Clarence IA-Jensen Beach FL
    Dutch Elm
     
  6. Wesley

    Wesley Well-Known Member

    Apr 12, 2006
    70,964
    542
    113
    Envr Engr/Program Manager
    Omaha
    #6 Wesley, Feb 14, 2014
    Last edited: Feb 14, 2014
    Oak is like ISU football, it takes a long time to develop a good t(ree)am.

    If you want something big, I have started a sequia and Cali redwood trees in a pot the first year from the Cali nursery. The redwood grows much faster. I also had both types of trees when I lived in Virginia, but I moved before they were much more than five feet tall.
     
  7. Splendid

    Splendid Member

    Apr 11, 2006
    598
    11
    18
    Des Moines
    It would be a hoot to plant a great redwood! You would have a couple oak trees standing 30/40 feet tall and next to them if you live to be a 1000 you'd have a 35 story redwood.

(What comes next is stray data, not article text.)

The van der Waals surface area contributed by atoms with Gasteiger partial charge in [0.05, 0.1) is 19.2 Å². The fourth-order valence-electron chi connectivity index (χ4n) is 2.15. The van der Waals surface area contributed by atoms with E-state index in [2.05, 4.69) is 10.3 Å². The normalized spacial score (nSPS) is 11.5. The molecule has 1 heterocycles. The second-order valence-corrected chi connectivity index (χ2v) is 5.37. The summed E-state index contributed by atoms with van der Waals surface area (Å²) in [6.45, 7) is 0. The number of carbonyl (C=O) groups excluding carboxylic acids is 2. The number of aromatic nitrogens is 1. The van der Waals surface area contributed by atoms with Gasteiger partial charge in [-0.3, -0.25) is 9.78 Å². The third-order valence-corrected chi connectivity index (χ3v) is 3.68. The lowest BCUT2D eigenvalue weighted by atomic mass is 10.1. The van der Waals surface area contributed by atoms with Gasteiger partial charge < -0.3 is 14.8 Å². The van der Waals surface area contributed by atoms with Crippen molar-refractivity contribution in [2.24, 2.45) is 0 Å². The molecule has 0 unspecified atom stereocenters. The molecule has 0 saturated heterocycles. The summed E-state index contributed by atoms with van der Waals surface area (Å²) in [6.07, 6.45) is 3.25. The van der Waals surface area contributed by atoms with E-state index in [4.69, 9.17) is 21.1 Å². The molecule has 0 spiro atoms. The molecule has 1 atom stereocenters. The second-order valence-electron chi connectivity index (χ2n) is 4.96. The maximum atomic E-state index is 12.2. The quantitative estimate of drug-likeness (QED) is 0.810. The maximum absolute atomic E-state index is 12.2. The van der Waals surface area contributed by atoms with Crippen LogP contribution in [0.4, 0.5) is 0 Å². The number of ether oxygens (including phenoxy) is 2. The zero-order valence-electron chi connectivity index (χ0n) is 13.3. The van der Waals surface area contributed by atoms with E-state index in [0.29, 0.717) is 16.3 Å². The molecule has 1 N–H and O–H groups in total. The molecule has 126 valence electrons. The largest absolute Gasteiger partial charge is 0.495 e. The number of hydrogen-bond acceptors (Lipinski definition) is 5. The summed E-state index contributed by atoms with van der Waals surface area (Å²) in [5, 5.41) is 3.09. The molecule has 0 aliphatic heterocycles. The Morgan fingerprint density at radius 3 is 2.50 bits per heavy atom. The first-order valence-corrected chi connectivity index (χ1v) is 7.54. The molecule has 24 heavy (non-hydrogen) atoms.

8. SpiderClone

    SpiderClone Member

    Jan 17, 2014
    247
    7
    18
  9. Die4Cy

    Die4Cy Well-Known Member

    Jan 2, 2010
    4,613
    144
    63
    Autumn blaze maple. Grows fairly quickly, nice shade, really pretty in the fall. I have one now, and when my ash goes, I will be sad but probably put another ABM in right away.
     
  10. ISU_phoria

    ISU_phoria Well-Known Member

    Apr 10, 2006
    2,085
    82
    48
    Construction Project Mana
    Andover, MN
    Reminds me of a great/stupid joke.

    Q: How do you catch a bear?
    A: Go into the woods and dig a deep hole. Then, fill the hole with ashes and line the outside edge with peas. So, when a bear comes to take a pea, you kick him in the ash-hole.
     
  11. Die4Cy

    Die4Cy Well-Known Member